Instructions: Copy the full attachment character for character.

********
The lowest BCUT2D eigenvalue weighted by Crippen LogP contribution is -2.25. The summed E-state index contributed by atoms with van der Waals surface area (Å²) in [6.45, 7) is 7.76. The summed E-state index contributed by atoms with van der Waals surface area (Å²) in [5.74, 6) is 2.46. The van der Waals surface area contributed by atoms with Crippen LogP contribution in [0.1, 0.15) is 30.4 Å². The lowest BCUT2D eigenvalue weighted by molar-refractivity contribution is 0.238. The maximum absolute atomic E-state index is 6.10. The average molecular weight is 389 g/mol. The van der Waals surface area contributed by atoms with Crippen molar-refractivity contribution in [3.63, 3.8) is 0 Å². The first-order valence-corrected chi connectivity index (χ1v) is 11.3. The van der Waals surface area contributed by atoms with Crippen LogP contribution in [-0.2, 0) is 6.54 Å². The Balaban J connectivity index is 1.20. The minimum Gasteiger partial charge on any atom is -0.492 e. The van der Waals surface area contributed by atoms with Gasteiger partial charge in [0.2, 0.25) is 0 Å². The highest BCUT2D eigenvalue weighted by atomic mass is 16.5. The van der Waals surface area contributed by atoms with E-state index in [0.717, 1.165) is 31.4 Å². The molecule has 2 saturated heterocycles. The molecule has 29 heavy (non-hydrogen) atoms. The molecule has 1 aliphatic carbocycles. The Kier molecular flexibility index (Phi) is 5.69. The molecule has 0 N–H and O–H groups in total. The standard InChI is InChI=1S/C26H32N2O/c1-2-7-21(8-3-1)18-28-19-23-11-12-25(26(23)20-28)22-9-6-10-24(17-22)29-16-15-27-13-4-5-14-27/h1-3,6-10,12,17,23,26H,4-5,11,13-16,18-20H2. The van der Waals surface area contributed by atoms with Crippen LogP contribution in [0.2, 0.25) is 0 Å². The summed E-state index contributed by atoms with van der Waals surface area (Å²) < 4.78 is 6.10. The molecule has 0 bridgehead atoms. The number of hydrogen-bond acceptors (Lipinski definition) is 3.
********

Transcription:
The lowest BCUT2D eigenvalue weighted by Crippen LogP contribution is -2.25. The summed E-state index contributed by atoms with van der Waals surface area (Å²) in [6.45, 7) is 7.76. The summed E-state index contributed by atoms with van der Waals surface area (Å²) in [5.74, 6) is 2.46. The van der Waals surface area contributed by atoms with Crippen LogP contribution in [0.1, 0.15) is 30.4 Å². The lowest BCUT2D eigenvalue weighted by molar-refractivity contribution is 0.238. The maximum absolute atomic E-state index is 6.10. The average molecular weight is 389 g/mol. The van der Waals surface area contributed by atoms with Crippen molar-refractivity contribution in [3.63, 3.8) is 0 Å². The first-order valence-corrected chi connectivity index (χ1v) is 11.3. The van der Waals surface area contributed by atoms with Crippen LogP contribution in [-0.2, 0) is 6.54 Å². The Balaban J connectivity index is 1.20. The minimum Gasteiger partial charge on any atom is -0.492 e. The van der Waals surface area contributed by atoms with Gasteiger partial charge in [0.2, 0.25) is 0 Å². The highest BCUT2D eigenvalue weighted by atomic mass is 16.5. The van der Waals surface area contributed by atoms with E-state index in [0.717, 1.165) is 31.4 Å². The molecule has 2 saturated heterocycles. The molecule has 29 heavy (non-hydrogen) atoms. The molecule has 1 aliphatic carbocycles. The Kier molecular flexibility index (Phi) is 5.69. The molecule has 0 N–H and O–H groups in total. The standard InChI is InChI=1S/C26H32N2O/c1-2-7-21(8-3-1)18-28-19-23-11-12-25(26(23)20-28)22-9-6-10-24(17-22)29-16-15-27-13-4-5-14-27/h1-3,6-10,12,17,23,26H,4-5,11,13-16,18-20H2. The van der Waals surface area contributed by atoms with Crippen LogP contribution in [0.2, 0.25) is 0 Å². The summed E-state index contributed by atoms with van der Waals surface area (Å²) < 4.78 is 6.10. The molecule has 0 bridgehead atoms. The number of hydrogen-bond acceptors (Lipinski definition) is 3.